Tuesday 30 June 2009


Where I enjoy sitting by the back door, I am surrounded by five different Jasmines amongst other things.

The first was grown from seed and given to me by Mary. It is Jasminum Officinale Clotted Cream. The perfume is divine. It is one of two, the other I planted near the front door so that we could enjoy the perfume as we went in and out of the house. As it is so hot at present and the doors are open the smell wafts inside.
I planted Clotted Cream in amongst Trachelospermum Jasminoides which has not flowered yet this year. Just a few glossy leaves near the bottom right of the photo. It scrambles up into the Banksiae Banksiae rose.

Behind my seat is the Winter flowering Jasmine J Nudiflorum. I have this Jasmine at the front of the house under the window so both can be seen from indoors when they flower in winter and I don't want to venture out. They also make good foils for clematis.

At the far end of the terrace is Jasminum Officinale alba. Although this is actually a photo from the arch so I am cheating.

Last but not least is the house plant at my feet. I thought I'd killed it in the winter and I am delighted to see it back in growth.

Sunday 28 June 2009


This is Saunders White a cutting from my Rambling rose taken some years ago. I had given the cutting to a dear friend Mary and she had it scrambling up a very old Apple tree.
As the rose grew then Mary added an arch to accommodate it and then a second one.

Sadly Mary died about three years ago. I lost my best gardening chum and miss her still very much. Apart from a dear friend and neighbour, we shared many plants and cuttings not to mention allotmenteering for many years.

The Apple tree fell over one winter and Mary's husband asked my advice on pruning so we set too and pruned very hard. He was determined to keep the rose as a focal point and so added a tripod to help hold some of the rose.

It has worked out so well and he has clematis and perennial sweet peas growing through the rose.
Mary would be so proud of the way her husband has carried on with her lovely garden. These few days whilst he is away I am on watering duties. Something I have enjoyed over many years. I enjoy looking around Mary's garden although I miss the chatter and her company.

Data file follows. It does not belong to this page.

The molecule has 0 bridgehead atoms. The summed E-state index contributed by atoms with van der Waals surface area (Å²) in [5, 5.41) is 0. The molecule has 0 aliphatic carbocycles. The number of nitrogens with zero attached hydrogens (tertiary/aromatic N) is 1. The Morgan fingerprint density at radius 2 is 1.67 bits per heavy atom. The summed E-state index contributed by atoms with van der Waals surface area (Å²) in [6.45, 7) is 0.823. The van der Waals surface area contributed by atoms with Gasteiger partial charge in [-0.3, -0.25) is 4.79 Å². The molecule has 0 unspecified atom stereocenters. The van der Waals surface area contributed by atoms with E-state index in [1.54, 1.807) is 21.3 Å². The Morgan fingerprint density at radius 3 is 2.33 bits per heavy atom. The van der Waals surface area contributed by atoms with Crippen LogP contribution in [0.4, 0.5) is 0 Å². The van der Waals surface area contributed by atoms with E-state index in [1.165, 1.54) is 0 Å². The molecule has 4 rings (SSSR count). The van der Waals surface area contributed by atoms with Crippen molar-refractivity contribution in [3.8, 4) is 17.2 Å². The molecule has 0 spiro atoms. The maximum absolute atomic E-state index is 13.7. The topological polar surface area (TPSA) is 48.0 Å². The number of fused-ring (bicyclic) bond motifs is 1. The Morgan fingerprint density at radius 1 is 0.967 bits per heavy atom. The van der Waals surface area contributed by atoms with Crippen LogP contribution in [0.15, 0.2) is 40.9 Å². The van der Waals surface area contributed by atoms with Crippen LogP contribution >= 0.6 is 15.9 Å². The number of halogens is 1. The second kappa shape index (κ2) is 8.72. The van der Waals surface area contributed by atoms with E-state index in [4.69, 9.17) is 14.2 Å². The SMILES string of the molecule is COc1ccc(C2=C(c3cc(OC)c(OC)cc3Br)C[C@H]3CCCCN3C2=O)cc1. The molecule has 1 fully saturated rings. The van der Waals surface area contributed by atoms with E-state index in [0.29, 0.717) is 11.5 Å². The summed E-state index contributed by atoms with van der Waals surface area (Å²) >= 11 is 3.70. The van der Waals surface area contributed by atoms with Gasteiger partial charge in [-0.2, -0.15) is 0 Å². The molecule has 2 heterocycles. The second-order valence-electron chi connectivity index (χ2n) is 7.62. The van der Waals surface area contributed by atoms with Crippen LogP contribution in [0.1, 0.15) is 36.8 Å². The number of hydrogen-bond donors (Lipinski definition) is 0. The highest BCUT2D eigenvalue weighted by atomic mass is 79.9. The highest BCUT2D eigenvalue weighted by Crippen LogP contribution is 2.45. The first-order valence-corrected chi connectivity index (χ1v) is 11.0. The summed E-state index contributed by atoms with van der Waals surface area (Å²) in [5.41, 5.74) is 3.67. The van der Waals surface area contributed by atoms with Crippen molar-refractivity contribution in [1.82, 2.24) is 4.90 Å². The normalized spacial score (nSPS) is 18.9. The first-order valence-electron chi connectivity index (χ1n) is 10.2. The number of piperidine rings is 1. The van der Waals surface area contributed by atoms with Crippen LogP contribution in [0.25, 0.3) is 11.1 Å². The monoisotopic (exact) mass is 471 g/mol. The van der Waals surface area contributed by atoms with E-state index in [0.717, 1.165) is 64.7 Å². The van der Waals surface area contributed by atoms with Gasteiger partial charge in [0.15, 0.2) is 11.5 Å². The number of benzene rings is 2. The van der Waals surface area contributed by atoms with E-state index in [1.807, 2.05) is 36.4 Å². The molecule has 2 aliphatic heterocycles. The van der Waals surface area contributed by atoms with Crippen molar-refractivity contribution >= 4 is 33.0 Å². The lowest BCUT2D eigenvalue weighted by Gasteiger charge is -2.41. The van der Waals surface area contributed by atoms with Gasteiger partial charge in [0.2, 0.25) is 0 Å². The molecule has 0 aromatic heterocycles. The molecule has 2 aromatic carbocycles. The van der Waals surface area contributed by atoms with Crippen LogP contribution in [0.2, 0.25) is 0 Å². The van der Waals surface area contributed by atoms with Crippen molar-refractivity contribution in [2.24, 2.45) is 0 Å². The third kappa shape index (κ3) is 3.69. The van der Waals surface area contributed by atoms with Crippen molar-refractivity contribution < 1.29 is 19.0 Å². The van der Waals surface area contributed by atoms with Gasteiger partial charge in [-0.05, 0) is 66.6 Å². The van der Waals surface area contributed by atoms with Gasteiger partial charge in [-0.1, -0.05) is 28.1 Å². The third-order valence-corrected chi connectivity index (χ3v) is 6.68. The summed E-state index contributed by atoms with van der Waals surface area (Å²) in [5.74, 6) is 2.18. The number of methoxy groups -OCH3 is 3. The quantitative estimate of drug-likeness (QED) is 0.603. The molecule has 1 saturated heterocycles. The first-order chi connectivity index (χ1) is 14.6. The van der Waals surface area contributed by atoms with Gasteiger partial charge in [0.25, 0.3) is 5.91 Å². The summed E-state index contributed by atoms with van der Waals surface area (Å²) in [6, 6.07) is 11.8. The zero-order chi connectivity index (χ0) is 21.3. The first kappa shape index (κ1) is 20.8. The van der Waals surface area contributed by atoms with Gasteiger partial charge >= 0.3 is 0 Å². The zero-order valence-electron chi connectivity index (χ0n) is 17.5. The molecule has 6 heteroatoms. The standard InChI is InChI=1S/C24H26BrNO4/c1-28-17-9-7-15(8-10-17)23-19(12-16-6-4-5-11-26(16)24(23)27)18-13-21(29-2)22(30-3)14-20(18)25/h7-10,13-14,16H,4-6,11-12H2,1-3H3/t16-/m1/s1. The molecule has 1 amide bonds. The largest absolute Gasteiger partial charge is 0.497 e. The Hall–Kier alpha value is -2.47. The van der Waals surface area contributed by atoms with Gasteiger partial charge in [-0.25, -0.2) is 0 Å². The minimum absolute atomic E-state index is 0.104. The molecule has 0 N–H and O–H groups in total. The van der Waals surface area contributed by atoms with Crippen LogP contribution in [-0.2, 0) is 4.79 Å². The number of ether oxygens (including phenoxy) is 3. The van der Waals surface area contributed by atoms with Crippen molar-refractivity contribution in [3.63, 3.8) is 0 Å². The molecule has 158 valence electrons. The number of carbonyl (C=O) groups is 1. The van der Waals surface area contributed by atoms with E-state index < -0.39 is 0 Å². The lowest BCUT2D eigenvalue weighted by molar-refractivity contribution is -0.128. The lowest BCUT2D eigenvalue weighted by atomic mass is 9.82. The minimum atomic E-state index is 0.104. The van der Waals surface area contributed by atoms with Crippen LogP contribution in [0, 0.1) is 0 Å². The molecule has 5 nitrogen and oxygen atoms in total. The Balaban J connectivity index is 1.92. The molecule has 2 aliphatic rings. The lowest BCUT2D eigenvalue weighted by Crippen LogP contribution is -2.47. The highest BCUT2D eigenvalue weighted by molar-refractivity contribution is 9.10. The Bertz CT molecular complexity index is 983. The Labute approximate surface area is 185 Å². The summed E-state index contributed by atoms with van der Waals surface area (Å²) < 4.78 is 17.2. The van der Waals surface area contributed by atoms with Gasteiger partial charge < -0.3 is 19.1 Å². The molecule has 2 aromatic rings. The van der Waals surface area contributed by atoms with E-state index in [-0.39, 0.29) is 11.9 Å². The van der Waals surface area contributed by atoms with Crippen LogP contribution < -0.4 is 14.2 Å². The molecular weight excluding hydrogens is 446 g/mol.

Today I sat on her bench and took some lovely photos of her rose and enjoyed her beautiful garden.

Friday 26 June 2009


A rather sick looking Arbutus Unedo I am hoping this will pull through as the new leaves are looking good.
Just especially for Joco after her comments on my earlier post.
Cercis candensis Forest Pansy a real beauty but I think it gets a bit more sun than it likes hopefully it will go from strength to strength.

This little beauty is a Eucryphia it is my second one but this is only a small tree and much daintier than my other Eucryphia. The flowers are lovely and usually flowers July when many other plants have gone over.

This Hebe unknown name is hanging over from my neighbours garden.

Not one to miss an opportunity the rose Francis E Lester takes advantage.

Also Clematis Vit. Soldertaje taking advantage.

This Robinia pseudoacacia Frisia is a lovely tree but fairly newly planted and I thought I had lost it last year. It is beginning to fight back so fingers crossed. Yet another clematis taking advantage.

Golden Honey locust Gleditsia triacanthos Sunburst a lovely tree in habit, growth, leaf shape and colour.

The second one on the left of the lower arch.

Just to show the leaf shape.

These three lime like colour trees I have in a row and yes they will grow about 60' but not in my lifetime. I am hoping they will pull the length of the garden away and also help disguise the view of the housing estate.

Acer and Amelanchier with the other neighbours apple tree on the right.

Hoheria Sexstylosa has grown rapidly and already I have had to prune this year. I did not expect it to grow so quickly but the white flowers July time are a delight and as it is evergreen again I hope it will block the view at the bottom of the garden and with the other trees growing near bye I hope to make the lawn area have a feeling of enclosure. It does already and is like a little haven to sit in.

This Liquidamber joins the above group and yes perhaps I shouldn't have planted it here but with careful pruning I am hoping it will work.

Acer trunks.

Finally a bit of an experiment is always fun. My sister in law gave me some Jacoranda seeds and this is there 3 year. They have such beautiful foliage. Clearly need protection from frost and so will not mature and bare flowers sadly. Those of you living in hotter climbs I am very envious of your ability to grow such lovely trees.

Thursday 25 June 2009


Prince Charles is looking good in the new arch with Jasmin which smells divine.

Mrs N Thompson is a most unusual colour and likes shade which is useful for the shady side of a garden. In fact most of the stripped clematis benefit by not having their heads in full sun. The feet of all clematis need to be shaded.

I had to post another photo of Viennetta now that she has opened a bit more. Thank you Rachel what a nice present.

Madame Julia Correvon is flowering well this is only her second summer so I am very pleased with the number of flowers and buds.

Rouge Cardinal I must have had this 15 plus years and it gives a good show usually, although last year was not so good, but I think that was slug/snail damage so I am pleased to see it back on form.